Red Zebra Business Centre - Management Memos
January 2011 Making Measurably More For Your Business Since 1985!
MaxProfile
Drought, Flood & Fire. And that's all without the Internet and the RBA!

Max Williams, Principal Consultant

Heading out into 2011 with a strong wind in the sails would be a wonderful feeling! For many small and medium enterprises (SME's), that's not the reality.  The optimism of just a month ago has evaporated.

Last year there were a number of difficulties that have been very well examined.  Put simply, business was difficult - pretty well all round.

In the third quarter of 2010, there was some considerable optimism that we had bottomed out from the GFC, and notwithstanding high unemployment and low housing activity in the US, along with the sovereign debt issue in the Eurozone, 2011 would see some strong returns to high activity - especially in the second half of the year.

Enter the Reserve Bank, along with its unwelcome interest rate rises, and waving its accustomed big stick!  From Melbourne Cup Day in 2010, confidence and retail sales levels plummeted.

It is true that the Australian Retailer's Association trumpeted that the sales post-Christmas were really strong, but they were highly promoted sales - not the regular business of trading. And the so-called  high' levels represented only very modest (read  tiny') gains over the historical data.

If all that was not bad enough, there was then the remarkable kerfuffle about GST on internet sales.

The pompous ramblings of the Prime Minister and the Assistant Treasurer on the subject showed that you should never let any politician any where near a business.  They simply have no understanding at all. 

Our readers might have been vaguely encouraged by the comments from the Assistant Treasurer that any GST action on internet sales might be provided to  'Small Business'.  Why not pick up a political free kick when it's there for the taking?

But the concept that one kind of retailer can get by with smaller margins, while other retailers need larger margins, is a fundamental failure to grasp business fundamentals.  When Government ministers simply don't understand the basics, that is a real worry!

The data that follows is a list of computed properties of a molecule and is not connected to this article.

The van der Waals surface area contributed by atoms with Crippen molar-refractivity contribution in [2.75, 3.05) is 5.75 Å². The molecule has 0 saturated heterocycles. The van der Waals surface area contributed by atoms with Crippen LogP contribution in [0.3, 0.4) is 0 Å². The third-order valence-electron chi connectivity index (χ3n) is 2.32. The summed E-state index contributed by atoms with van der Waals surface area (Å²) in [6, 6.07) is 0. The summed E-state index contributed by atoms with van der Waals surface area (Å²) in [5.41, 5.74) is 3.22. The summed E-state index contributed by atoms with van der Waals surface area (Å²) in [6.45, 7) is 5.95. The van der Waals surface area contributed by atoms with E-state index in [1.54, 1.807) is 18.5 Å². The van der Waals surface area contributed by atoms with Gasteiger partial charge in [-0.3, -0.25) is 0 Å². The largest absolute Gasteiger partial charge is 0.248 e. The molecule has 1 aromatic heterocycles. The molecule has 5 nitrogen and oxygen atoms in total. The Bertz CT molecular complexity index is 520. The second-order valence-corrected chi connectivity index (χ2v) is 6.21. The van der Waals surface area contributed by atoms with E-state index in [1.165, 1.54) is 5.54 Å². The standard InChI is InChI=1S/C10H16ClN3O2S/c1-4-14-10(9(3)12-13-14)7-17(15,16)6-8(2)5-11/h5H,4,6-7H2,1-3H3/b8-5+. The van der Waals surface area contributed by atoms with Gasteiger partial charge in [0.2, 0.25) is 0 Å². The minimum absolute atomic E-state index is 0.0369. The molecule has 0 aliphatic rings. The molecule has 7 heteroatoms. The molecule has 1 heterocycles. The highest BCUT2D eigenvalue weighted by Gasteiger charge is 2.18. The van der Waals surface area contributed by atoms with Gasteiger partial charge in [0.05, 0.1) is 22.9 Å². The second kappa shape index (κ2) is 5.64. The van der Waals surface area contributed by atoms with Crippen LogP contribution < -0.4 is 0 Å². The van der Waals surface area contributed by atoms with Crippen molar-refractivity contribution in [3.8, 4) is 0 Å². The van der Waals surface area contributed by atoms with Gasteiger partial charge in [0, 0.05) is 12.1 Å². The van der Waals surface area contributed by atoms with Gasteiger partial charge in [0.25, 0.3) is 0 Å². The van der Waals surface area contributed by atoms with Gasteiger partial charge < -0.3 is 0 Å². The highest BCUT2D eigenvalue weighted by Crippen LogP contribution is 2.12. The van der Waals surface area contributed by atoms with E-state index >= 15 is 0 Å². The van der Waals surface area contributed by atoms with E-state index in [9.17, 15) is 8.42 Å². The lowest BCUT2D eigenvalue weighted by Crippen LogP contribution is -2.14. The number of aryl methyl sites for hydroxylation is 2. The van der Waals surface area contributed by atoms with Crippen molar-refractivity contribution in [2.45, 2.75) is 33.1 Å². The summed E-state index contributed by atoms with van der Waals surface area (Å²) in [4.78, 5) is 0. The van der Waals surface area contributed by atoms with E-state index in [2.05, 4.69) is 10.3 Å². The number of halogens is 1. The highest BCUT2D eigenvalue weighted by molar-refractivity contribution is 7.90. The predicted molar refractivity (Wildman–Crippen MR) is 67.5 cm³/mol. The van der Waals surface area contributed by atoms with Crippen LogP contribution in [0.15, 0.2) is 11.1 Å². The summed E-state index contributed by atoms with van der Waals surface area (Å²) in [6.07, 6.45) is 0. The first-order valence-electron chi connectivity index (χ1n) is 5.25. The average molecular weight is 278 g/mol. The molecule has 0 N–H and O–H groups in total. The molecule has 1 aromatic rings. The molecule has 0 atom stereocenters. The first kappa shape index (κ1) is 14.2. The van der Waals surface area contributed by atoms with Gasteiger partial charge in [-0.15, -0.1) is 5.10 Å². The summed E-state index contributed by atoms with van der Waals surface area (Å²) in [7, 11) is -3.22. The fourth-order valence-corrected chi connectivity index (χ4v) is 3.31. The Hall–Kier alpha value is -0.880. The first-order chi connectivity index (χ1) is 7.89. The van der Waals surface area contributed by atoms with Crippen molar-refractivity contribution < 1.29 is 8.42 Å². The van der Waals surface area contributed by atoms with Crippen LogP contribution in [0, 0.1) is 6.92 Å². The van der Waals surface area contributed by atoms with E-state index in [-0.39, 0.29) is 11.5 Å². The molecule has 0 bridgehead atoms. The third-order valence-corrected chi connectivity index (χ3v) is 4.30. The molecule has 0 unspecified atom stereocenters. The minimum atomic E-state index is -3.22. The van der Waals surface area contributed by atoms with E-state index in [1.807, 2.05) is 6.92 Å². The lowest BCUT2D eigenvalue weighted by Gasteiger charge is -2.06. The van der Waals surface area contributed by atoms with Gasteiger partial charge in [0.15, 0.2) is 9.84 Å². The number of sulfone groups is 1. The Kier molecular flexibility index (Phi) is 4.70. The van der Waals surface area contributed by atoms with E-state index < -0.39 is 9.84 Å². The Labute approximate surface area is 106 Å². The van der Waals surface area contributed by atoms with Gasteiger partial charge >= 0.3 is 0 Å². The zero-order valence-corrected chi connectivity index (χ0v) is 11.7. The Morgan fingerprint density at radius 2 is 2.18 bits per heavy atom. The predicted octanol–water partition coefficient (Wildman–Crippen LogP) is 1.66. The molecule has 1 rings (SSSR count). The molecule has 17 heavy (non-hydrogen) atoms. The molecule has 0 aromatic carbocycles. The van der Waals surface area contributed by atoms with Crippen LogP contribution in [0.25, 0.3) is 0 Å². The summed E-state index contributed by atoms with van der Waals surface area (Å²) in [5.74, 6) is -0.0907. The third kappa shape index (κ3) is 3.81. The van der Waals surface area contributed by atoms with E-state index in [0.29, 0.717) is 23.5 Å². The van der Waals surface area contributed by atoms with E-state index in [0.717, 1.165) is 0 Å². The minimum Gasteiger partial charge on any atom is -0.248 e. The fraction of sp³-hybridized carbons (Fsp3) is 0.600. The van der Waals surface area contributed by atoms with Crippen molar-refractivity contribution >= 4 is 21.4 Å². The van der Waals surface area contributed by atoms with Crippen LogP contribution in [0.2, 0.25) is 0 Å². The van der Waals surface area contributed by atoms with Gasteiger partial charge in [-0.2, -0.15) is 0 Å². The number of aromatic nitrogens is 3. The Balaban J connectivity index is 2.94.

Of course different businesses have different margins, but that's derives from the nature of the business - not the size.

Amongst all the heat (of the GST debate), those of us south of the Tropic of Capricorn had hardly noticed the rains in Tropical North Queensland. Until they affected more southerly parts of Queensland, then other states as well - notably Victoria.  And that's how we begin 2011!

Now for the Good News.  We can plan for success in 2011 - if we start now!

We have compiled the articles in this edition of Management Memos to be a montage of data and ideas published by observers across the general business spectrum, along with a little interpretation too.

These articles show that inflation will be a problem, as the result of shortages of materials and labour required to rebuild flood affected areas and assets.  The new assets produced will largely be replacements, meaning that new productive resources will not be created in the process.  These shortages will lead to demand inflation, and that will trigger Reserve Bank action to rein-in that inflation. 

Once you know that, you can plan and implement suitable responses.

It also becomes clear, when you think about it, that new business activities can add materially to the results you get - and you need those new activities.  One of our clients, having implemented a recommendation of ours about a year or so ago, is now moving well ahead of others in the same industry.

Those others thought it was not necessary, or not a good idea. Some others said it was just plain stupid!  Growth like theirs speaks for itself.  So, if you have had a good idea (or heard one) and put it to one side, get it out again, dust it off, and run with it.